Tips for Better Tech Support


Tips for Better Tech Support

John Holland knows that Clearspan Components is unique. “Most truss plants don’t have someone who is an IT professional,” acknowledged Holland. “Most places have that one guy who was asked to fix it that one time and now he’s in charge of it.”

As a member of the very small community of professional IT staff in the component manufacturing industry, Holland is eager to share the best practices he’s identified.

“No one has an expansive knowledge of all software and all things,” Holland said. The IT staff he knows are often “going to do the exact same thing as any other user” when faced with an IT problem: “we’re going to go Google it.”

That basic, commonsense approach is the heart of his advice on technology issue management and documentation. Whatever you do to communicate and track problems, he said, “make it a process that’s simple enough that you’ll actually do it, and detailed enough that it’s useful.”

Simple is key, although that can be less intuitive than you might anticipate. For example, take the first rule Holland sets with his IT staff: “You can’t ask me. You have to write it down.” Why document every issue when walking over to Holland’s office is easier? He explains it this way: say someone explains the problem to Holland, only to have him point to a third colleague who might know the answer. Now the problem has to be explained again—everyone’s time has been spent, and no one is closer to a solution. Writing down the issue, Holland insists, simplifies the process and saves time in the long run.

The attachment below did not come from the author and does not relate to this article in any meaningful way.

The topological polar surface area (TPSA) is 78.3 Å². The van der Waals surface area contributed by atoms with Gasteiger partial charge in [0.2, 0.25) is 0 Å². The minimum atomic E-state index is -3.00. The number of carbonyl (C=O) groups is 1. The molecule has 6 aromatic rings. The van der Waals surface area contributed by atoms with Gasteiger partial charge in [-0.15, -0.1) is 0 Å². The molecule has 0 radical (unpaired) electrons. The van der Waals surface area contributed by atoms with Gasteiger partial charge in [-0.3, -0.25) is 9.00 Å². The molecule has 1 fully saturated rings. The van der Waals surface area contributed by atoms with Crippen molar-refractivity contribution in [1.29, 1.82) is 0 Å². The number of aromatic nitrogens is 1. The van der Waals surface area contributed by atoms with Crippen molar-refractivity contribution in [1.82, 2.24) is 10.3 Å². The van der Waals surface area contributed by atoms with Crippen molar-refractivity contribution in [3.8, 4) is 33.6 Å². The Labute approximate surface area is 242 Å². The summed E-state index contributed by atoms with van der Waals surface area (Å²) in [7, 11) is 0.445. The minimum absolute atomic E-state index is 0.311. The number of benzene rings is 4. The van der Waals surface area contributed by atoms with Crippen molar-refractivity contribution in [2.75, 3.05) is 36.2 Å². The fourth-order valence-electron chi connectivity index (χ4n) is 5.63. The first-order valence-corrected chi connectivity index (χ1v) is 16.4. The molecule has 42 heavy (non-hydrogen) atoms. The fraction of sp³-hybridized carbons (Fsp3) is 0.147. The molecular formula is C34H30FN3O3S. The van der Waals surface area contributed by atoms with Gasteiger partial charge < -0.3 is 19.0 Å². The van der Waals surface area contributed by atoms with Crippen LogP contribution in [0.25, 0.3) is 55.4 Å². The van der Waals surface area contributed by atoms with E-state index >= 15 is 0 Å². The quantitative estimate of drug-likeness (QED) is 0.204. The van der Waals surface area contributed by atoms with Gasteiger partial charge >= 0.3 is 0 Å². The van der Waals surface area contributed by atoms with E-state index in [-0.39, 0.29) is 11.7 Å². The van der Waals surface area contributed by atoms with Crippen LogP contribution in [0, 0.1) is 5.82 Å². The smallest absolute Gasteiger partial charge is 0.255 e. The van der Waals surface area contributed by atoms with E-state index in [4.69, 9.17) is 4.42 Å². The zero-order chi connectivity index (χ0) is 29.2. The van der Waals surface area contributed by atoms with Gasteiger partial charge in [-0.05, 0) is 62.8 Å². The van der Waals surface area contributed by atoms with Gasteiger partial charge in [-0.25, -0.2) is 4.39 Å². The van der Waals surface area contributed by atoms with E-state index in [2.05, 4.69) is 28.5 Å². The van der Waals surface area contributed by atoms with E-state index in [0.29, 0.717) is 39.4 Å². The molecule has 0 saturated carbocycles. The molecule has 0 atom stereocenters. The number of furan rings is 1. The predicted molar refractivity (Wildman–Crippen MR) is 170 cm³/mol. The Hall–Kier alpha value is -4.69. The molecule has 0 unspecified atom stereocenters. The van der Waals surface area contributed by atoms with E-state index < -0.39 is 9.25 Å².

“The benefit is twofold,” said Holland. First, the question can be asked once—only once—no matter how many people need to be involved to find a solution. Second, there’s transparency. Everyone (including those who might encounter the issue in the future) can see that the question has been asked and can see what the answer is when both are written down.

And that leads to Holland’s second recommendation: once a problem is written down, keep it somewhere useful. “The most effective thing we’ve done,” he said, “is post issues on the internet.” Again, there are many benefits to this process.

For example, someone outside your company might have the solution. Holland explained that most of the software he’s asked to troubleshoot isn’t unique to the component manufacturing industry—think Windows or Excel, for example. “Usually there’s someone else in some other industry” facing the same problems, said Holland. In some cases, he sees a problem and knows right away: “We won’t get around to fixing this, but someone else might.”

In addition, posting issues and answers online makes them easy to reference. “Google will index this,” Holland explained. When anyone searches for an issue that he has posted, it will appear in search results along with similar issues. If no one has offered a solution to Holland’s post, or if that solution doesn’t work for the user looking up his post, similar issues and additional solutions are just a click away. Better still, some might even comment on or edit a post to provide additional or updated information, giving everyone easy access to the current answer to the problem.